I’ve always thought that city and state transportation departments ought to take better care of bicycle facilities on their roads. I’ve sometimes written up long lists of every defect I’ve seen in an area, and presented it to the authorities, but not much has ever happened.

More recently I’ve had good success with the “Portland Transportation Hotline” where you send in a problem to . I’ve sent in a bunch of overgrown vegetation, construction signs in bike lanes, puddles in bike lanes, etc., and they’ve all gotten fixed. I’m very impressed so far, and it really improves my personal safety on a bicycle when these things are fixed. It’s kinda fun to send them in one by one, and, apparently, much more effective than giving them a laundry list.

This post is a primer on how to get common problems fixed on Oregon State Highways by sending in “maintenance requests.” These are roads like MLK, Lombard, and the I-5 bike paths on Hayden Island in Portland, and any other road in the state marked as a state, US or Interstate highway.



A couple months ago BikePortland had a guest article by John Beaston on riding Highway 101 down the Oregon Coast. John is a longtime bicycle advocate and BTA board member, and he reported finding four types of problems on the 101 route.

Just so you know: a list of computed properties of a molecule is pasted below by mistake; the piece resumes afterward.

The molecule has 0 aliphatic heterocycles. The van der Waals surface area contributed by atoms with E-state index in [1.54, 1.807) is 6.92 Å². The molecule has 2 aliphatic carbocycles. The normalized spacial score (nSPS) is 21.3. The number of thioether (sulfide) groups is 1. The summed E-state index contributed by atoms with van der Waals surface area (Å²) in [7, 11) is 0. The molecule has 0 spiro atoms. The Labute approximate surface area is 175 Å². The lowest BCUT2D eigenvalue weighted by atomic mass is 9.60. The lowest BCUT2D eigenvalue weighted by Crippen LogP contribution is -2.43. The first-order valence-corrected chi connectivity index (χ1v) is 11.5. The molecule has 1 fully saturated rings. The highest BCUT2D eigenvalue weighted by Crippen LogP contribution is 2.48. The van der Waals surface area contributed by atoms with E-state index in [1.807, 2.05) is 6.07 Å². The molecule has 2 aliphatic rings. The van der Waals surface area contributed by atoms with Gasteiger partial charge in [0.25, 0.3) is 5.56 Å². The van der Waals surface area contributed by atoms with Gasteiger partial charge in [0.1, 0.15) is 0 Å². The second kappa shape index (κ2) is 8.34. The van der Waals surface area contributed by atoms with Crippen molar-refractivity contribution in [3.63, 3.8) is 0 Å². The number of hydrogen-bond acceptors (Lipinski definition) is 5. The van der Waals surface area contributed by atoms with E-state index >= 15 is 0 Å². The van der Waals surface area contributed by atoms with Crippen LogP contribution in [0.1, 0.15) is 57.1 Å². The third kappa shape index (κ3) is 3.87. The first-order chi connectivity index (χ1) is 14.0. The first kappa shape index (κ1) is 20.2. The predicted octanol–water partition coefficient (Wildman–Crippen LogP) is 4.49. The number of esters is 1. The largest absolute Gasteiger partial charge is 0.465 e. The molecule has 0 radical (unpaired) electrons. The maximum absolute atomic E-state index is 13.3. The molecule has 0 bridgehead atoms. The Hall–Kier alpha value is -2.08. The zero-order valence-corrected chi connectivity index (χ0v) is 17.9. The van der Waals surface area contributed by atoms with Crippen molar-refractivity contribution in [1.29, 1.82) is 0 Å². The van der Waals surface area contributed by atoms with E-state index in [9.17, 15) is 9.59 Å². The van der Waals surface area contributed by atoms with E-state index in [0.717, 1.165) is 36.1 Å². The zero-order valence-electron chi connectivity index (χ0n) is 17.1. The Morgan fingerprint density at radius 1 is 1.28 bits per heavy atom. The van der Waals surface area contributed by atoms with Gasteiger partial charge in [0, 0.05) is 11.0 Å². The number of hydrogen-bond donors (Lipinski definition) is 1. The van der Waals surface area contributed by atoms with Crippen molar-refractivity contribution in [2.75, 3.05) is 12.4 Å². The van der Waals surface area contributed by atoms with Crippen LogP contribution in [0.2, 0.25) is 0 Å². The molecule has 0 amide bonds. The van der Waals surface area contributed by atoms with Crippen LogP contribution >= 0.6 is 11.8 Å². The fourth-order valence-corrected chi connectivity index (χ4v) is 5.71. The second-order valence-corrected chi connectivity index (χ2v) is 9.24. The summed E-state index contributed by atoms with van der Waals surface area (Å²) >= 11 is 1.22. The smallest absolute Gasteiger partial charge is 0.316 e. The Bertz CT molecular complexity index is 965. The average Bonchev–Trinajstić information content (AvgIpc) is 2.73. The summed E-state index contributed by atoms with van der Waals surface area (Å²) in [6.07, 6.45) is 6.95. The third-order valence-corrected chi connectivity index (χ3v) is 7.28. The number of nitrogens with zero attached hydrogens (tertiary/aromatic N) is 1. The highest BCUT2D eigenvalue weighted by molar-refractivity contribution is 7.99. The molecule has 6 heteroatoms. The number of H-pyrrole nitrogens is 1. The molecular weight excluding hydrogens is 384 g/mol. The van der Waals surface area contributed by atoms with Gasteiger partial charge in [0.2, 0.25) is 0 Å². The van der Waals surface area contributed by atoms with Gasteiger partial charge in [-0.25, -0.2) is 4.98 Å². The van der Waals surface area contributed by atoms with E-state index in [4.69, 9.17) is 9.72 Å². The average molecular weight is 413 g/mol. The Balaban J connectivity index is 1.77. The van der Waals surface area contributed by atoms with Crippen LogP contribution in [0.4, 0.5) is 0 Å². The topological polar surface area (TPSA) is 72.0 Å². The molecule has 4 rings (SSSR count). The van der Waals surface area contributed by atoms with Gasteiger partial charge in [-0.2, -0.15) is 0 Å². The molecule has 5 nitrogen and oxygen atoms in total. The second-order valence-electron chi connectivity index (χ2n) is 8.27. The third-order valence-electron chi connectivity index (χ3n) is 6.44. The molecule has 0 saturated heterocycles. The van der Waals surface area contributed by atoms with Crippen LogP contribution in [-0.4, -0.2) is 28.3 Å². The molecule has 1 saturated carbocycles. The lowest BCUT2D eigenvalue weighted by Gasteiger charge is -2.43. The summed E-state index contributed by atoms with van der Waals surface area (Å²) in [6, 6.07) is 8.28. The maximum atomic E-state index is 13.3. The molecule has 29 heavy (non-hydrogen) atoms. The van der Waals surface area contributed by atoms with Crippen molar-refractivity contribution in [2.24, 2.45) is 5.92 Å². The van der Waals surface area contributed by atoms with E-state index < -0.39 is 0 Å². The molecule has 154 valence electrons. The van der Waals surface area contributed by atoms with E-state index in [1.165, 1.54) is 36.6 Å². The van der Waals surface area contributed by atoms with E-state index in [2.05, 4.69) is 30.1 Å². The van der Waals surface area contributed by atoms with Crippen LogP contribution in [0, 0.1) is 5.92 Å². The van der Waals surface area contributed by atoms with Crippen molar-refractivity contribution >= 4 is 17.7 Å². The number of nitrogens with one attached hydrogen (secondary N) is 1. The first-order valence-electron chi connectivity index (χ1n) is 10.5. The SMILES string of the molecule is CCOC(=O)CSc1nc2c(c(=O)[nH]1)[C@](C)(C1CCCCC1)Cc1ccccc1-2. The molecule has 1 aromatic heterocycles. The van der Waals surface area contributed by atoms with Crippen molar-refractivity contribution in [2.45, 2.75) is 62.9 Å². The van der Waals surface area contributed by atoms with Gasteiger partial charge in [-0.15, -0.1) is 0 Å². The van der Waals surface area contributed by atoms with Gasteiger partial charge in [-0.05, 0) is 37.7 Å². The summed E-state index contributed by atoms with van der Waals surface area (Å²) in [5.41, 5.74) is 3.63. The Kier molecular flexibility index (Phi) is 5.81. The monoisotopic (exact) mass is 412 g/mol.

The ‘needs improvement’: There are also miles and miles of shoulder chock-full of debris (primarily gravel and wood chips). Particularly in the southern part of the route, sections of the travel lane have been repaired or repaved but the shoulder has not. Some places have dangerously narrow shoulders that require sharing the road with massive RVs and log trucks. Bridges are often pinch-points requiring taking the lane or walking.

(original article at

I figured all those problems were “reportable defects” on the highway, but I didn’t have the background info to cite the state standards and policies that would warrant a maintenance request. I’ve now found them all, and present them as follows: